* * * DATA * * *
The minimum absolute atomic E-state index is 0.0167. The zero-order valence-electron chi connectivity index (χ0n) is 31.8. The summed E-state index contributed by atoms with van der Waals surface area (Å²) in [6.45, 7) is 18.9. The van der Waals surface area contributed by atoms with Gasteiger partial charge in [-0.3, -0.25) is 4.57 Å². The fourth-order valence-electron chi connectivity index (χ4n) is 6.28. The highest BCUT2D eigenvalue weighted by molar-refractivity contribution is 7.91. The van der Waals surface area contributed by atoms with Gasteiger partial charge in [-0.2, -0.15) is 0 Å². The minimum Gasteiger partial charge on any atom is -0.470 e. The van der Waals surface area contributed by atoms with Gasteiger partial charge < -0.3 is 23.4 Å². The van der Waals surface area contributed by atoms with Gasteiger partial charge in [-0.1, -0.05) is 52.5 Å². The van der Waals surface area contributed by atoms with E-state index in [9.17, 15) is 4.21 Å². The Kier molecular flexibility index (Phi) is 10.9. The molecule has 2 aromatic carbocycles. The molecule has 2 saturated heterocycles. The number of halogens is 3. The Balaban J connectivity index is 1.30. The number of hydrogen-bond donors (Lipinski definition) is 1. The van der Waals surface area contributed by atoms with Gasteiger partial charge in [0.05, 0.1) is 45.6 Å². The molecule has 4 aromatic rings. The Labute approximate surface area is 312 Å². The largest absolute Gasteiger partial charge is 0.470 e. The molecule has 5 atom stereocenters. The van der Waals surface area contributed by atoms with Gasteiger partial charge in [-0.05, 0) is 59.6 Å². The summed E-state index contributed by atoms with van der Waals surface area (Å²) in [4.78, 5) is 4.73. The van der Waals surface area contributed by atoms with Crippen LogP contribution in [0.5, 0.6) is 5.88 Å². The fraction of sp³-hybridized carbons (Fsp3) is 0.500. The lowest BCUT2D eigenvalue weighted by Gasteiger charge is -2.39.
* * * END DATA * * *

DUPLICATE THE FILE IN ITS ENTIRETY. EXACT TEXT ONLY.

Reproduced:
The minimum absolute atomic E-state index is 0.0167. The zero-order valence-electron chi connectivity index (χ0n) is 31.8. The summed E-state index contributed by atoms with van der Waals surface area (Å²) in [6.45, 7) is 18.9. The van der Waals surface area contributed by atoms with Gasteiger partial charge in [-0.3, -0.25) is 4.57 Å². The fourth-order valence-electron chi connectivity index (χ4n) is 6.28. The highest BCUT2D eigenvalue weighted by molar-refractivity contribution is 7.91. The van der Waals surface area contributed by atoms with Gasteiger partial charge in [-0.2, -0.15) is 0 Å². The minimum Gasteiger partial charge on any atom is -0.470 e. The van der Waals surface area contributed by atoms with Gasteiger partial charge < -0.3 is 23.4 Å². The van der Waals surface area contributed by atoms with Gasteiger partial charge in [-0.1, -0.05) is 52.5 Å². The van der Waals surface area contributed by atoms with E-state index in [9.17, 15) is 4.21 Å². The Kier molecular flexibility index (Phi) is 10.9. The molecule has 2 aromatic carbocycles. The molecule has 2 saturated heterocycles. The number of halogens is 3. The Balaban J connectivity index is 1.30. The number of hydrogen-bond donors (Lipinski definition) is 1. The van der Waals surface area contributed by atoms with Gasteiger partial charge in [0.05, 0.1) is 45.6 Å². The molecule has 4 aromatic rings. The Labute approximate surface area is 312 Å². The largest absolute Gasteiger partial charge is 0.470 e. The molecule has 5 atom stereocenters. The van der Waals surface area contributed by atoms with Gasteiger partial charge in [-0.05, 0) is 59.6 Å². The summed E-state index contributed by atoms with van der Waals surface area (Å²) in [4.78, 5) is 4.73. The van der Waals surface area contributed by atoms with Crippen LogP contribution in [0.5, 0.6) is 5.88 Å². The fraction of sp³-hybridized carbons (Fsp3) is 0.500. The lowest BCUT2D eigenvalue weighted by Gasteiger charge is -2.39.